West Oakland BART is the only station that every train in the system run thru, you can get to any station from here without transferring.

    There is an incredible housing stock of old Edwardian/Victorian homes in West Oakland in varying stages of disrepair, right next to a lot of large warehouses. Warehouse-to-loft conversion is in process. The artists are already colonizing, since it is one of the cheapest parts of the Bay. Gentrification is probably right behind.

    Never mind that Oakland is the 4th most dangerous city in the US, with 131 homicides last year, 12 of them children.

    Never mind that Oakland Unified School District was taken over by the state years ago as a 'failed school system' and a highly paid administrator brought in from Kern County (think Bakersfield) to run the district, close schools and sell off buildings and land.

    Never mind that Oakland Police are famous for their tactics. The new guy, Jordan, that came on board  when Jean Quan came in, recently resigned 'for health reasons'. That was right before the consultants (including William Bratton) were coming in to 'offer crime-reduction solutions'.

    Jerry Brown thought he could solve some of Oakland's thorniest problems in his 2 terms as mayor. While he did do a lot of good work, the 2 mayors since then (Ron Dellums one term, Jean Quan right now) not so much. Its interesting that Dellums and Quan had left/liberal cred and are seen as abysmal mayors.

    West Oakland: home of the Black Panthers. Looks like there is enough of a grass roots coalition out there to make a project like this EBASE happen. I will be interested to see what the place looks like in 5 years.

  •  There is a local group of SFkossacks here, Leslie (0+ / 0-)

    in case you want to network with some of the local writers.

    Welcome from the DK Partners & Mentors Team. If you have any questions about how to participate here, you can learn more at the Knowledge Base or from the New Diarists Resources Diaries. Diaries labeled "Open Thread" are also great places to ask. We look forward to your contributions.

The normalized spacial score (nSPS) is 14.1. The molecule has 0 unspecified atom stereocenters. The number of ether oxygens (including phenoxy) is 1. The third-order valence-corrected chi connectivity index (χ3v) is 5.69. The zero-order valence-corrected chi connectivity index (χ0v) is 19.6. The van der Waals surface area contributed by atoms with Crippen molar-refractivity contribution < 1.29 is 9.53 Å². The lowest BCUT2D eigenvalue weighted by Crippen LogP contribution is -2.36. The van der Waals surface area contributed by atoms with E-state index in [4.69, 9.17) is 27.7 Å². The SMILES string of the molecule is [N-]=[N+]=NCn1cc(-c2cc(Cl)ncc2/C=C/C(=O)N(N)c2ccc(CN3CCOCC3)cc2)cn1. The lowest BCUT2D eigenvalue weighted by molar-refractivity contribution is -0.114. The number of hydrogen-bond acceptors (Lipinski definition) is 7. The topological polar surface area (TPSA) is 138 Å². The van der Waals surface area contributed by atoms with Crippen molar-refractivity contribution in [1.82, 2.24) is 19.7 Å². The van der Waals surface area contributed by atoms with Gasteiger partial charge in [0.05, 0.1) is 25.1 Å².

Oh, I used to be disgusted
    Now I try to be amused
    ~~ Elvis Costello

    by smileycreek on Wed May 15, 2013 at 09:39:21 AM PDT

  •  This is an outstanding diary but (1+ / 0-)
    Recommended by:
    joe shikspack

    I think the title undersells its importance. This is not just a local Oakland issue, this is an excellent blueprint for the kind of real community work that needs to be done all around the country.  My concern is that due to the diary's title, not enough people will read it thinking it is a local issue that doesn't really concern them. But everybody needs to read this.

    I hope this diary gets rescued, and I will send it along to the Evening Blues editor and hopefully he'll promote it there.

    “Any society that would give up a little liberty to gain a little security will deserve neither and lose both.”

    by Oaktown Girl on Wed May 15, 2013 at 12:39:53 PM PDT

    •  You are totally right, Oaktown Girl! (1+ / 0-)
      Recommended by:
      joe shikspack

      I'm actually the executive director of the Partnership for Working Families, which is mentioned in my post.  EBASE is just one member of our network -- we have affiliates in cities throughout the country doing this same kind of community work.  Thanks for helping me promote the post -- I'm new to DailyKos!

      •  Thanks for your reply (1+ / 0-)
        Recommended by:
        joe shikspack

        If this doesn't get seen by many people, I highly recommend you do a slight edit (focus on how this is a good blueprint for other communities to follow and possibly how people can get involved and get empowered where they are), and re-post next week with a new diary title reflecting that.

        I would be more than happy to help you with this. You can contact me through this website using the "Kos Mail" system (click on my name, then click on "send message". Make sure your DKos account is set up to alert you via email when you have a Kos Message waiting for you). It really would not take very long and I think, given the material, it's definitely worth the effort. There are a lot of eyeballs here at Daily Kos, you just have to grab them.

        “Any society that would give up a little liberty to gain a little security will deserve neither and lose both.”

        by Oaktown Girl on Wed May 15, 2013 at 04:34:27 PM PDT

        [ Parent ]